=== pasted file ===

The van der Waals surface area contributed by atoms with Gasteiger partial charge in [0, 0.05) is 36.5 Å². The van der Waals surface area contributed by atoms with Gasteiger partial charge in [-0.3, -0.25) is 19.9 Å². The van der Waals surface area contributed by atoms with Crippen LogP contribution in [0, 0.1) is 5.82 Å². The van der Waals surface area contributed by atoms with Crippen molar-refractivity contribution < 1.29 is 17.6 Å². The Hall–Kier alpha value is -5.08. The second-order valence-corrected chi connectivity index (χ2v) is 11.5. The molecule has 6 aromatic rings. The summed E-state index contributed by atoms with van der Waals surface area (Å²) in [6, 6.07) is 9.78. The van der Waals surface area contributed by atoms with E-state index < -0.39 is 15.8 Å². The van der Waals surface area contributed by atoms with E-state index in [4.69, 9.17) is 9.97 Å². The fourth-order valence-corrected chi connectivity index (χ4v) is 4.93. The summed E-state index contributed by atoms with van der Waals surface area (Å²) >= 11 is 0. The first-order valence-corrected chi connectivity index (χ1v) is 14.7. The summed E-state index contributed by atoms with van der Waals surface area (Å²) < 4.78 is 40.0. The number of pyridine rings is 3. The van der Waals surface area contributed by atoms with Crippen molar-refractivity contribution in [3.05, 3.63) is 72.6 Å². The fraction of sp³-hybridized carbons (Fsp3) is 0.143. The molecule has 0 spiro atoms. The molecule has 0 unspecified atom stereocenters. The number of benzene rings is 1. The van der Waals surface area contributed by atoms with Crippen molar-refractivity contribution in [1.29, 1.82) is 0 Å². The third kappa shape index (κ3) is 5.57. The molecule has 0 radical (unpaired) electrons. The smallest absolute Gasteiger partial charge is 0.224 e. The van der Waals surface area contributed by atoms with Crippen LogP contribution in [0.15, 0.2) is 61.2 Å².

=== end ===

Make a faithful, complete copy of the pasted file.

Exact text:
The van der Waals surface area contributed by atoms with Gasteiger partial charge in [0, 0.05) is 36.5 Å². The van der Waals surface area contributed by atoms with Gasteiger partial charge in [-0.3, -0.25) is 19.9 Å². The van der Waals surface area contributed by atoms with Crippen LogP contribution in [0, 0.1) is 5.82 Å². The van der Waals surface area contributed by atoms with Crippen molar-refractivity contribution < 1.29 is 17.6 Å². The Hall–Kier alpha value is -5.08. The second-order valence-corrected chi connectivity index (χ2v) is 11.5. The molecule has 6 aromatic rings. The summed E-state index contributed by atoms with van der Waals surface area (Å²) in [6, 6.07) is 9.78. The van der Waals surface area contributed by atoms with E-state index < -0.39 is 15.8 Å². The van der Waals surface area contributed by atoms with E-state index in [4.69, 9.17) is 9.97 Å². The fourth-order valence-corrected chi connectivity index (χ4v) is 4.93. The summed E-state index contributed by atoms with van der Waals surface area (Å²) >= 11 is 0. The first-order valence-corrected chi connectivity index (χ1v) is 14.7. The summed E-state index contributed by atoms with van der Waals surface area (Å²) < 4.78 is 40.0. The number of pyridine rings is 3. The van der Waals surface area contributed by atoms with Crippen molar-refractivity contribution in [3.05, 3.63) is 72.6 Å². The fraction of sp³-hybridized carbons (Fsp3) is 0.143. The molecule has 0 spiro atoms. The molecule has 0 unspecified atom stereocenters. The number of benzene rings is 1. The van der Waals surface area contributed by atoms with Crippen molar-refractivity contribution in [1.29, 1.82) is 0 Å². The third kappa shape index (κ3) is 5.57. The molecule has 0 radical (unpaired) electrons. The smallest absolute Gasteiger partial charge is 0.224 e. The van der Waals surface area contributed by atoms with Crippen LogP contribution in [0.15, 0.2) is 61.2 Å².